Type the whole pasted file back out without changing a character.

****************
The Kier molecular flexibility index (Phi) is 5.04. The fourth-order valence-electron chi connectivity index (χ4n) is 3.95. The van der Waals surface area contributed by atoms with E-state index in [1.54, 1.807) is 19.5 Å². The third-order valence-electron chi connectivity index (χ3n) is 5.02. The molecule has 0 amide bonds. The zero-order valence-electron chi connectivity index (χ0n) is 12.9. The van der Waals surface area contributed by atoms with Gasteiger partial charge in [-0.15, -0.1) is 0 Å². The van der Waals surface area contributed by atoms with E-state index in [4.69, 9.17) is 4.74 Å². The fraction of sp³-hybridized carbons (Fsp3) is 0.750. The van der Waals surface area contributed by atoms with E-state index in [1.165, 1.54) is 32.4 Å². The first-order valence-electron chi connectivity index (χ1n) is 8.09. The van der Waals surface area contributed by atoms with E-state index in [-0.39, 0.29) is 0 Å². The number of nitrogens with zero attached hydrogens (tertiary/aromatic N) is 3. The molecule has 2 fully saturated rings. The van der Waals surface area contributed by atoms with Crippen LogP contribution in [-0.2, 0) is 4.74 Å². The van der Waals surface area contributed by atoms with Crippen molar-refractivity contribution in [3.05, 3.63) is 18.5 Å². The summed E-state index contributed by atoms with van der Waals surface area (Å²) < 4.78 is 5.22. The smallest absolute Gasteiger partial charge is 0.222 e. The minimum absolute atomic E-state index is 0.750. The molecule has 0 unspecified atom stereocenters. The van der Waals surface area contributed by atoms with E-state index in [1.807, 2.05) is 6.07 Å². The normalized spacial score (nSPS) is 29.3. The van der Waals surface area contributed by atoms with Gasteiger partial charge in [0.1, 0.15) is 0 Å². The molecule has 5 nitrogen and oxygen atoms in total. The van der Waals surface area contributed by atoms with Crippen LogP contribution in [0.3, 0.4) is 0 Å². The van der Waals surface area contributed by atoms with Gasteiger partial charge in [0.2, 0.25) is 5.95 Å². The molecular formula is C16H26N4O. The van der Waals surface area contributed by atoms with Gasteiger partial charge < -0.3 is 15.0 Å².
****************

The Kier molecular flexibility index (Phi) is 5.04. The fourth-order valence-electron chi connectivity index (χ4n) is 3.95. The van der Waals surface area contributed by atoms with E-state index in [1.54, 1.807) is 19.5 Å². The third-order valence-electron chi connectivity index (χ3n) is 5.02. The molecule has 0 amide bonds. The zero-order valence-electron chi connectivity index (χ0n) is 12.9. The van der Waals surface area contributed by atoms with Gasteiger partial charge in [-0.15, -0.1) is 0 Å². The van der Waals surface area contributed by atoms with E-state index in [4.69, 9.17) is 4.74 Å². The fraction of sp³-hybridized carbons (Fsp3) is 0.750. The van der Waals surface area contributed by atoms with E-state index in [1.165, 1.54) is 32.4 Å². The first-order valence-electron chi connectivity index (χ1n) is 8.09. The van der Waals surface area contributed by atoms with E-state index in [-0.39, 0.29) is 0 Å². The number of nitrogens with zero attached hydrogens (tertiary/aromatic N) is 3. The molecule has 2 fully saturated rings. The van der Waals surface area contributed by atoms with Crippen LogP contribution in [-0.2, 0) is 4.74 Å². The van der Waals surface area contributed by atoms with Crippen molar-refractivity contribution in [3.05, 3.63) is 18.5 Å². The summed E-state index contributed by atoms with van der Waals surface area (Å²) < 4.78 is 5.22. The smallest absolute Gasteiger partial charge is 0.222 e. The minimum absolute atomic E-state index is 0.750. The molecule has 0 unspecified atom stereocenters. The van der Waals surface area contributed by atoms with E-state index in [1.807, 2.05) is 6.07 Å². The normalized spacial score (nSPS) is 29.3. The van der Waals surface area contributed by atoms with Gasteiger partial charge in [0.1, 0.15) is 0 Å². The molecule has 5 nitrogen and oxygen atoms in total. The van der Waals surface area contributed by atoms with Crippen LogP contribution in [0.3, 0.4) is 0 Å². The van der Waals surface area contributed by atoms with Gasteiger partial charge in [0.2, 0.25) is 5.95 Å². The molecular formula is C16H26N4O. The van der Waals surface area contributed by atoms with Gasteiger partial charge < -0.3 is 15.0 Å².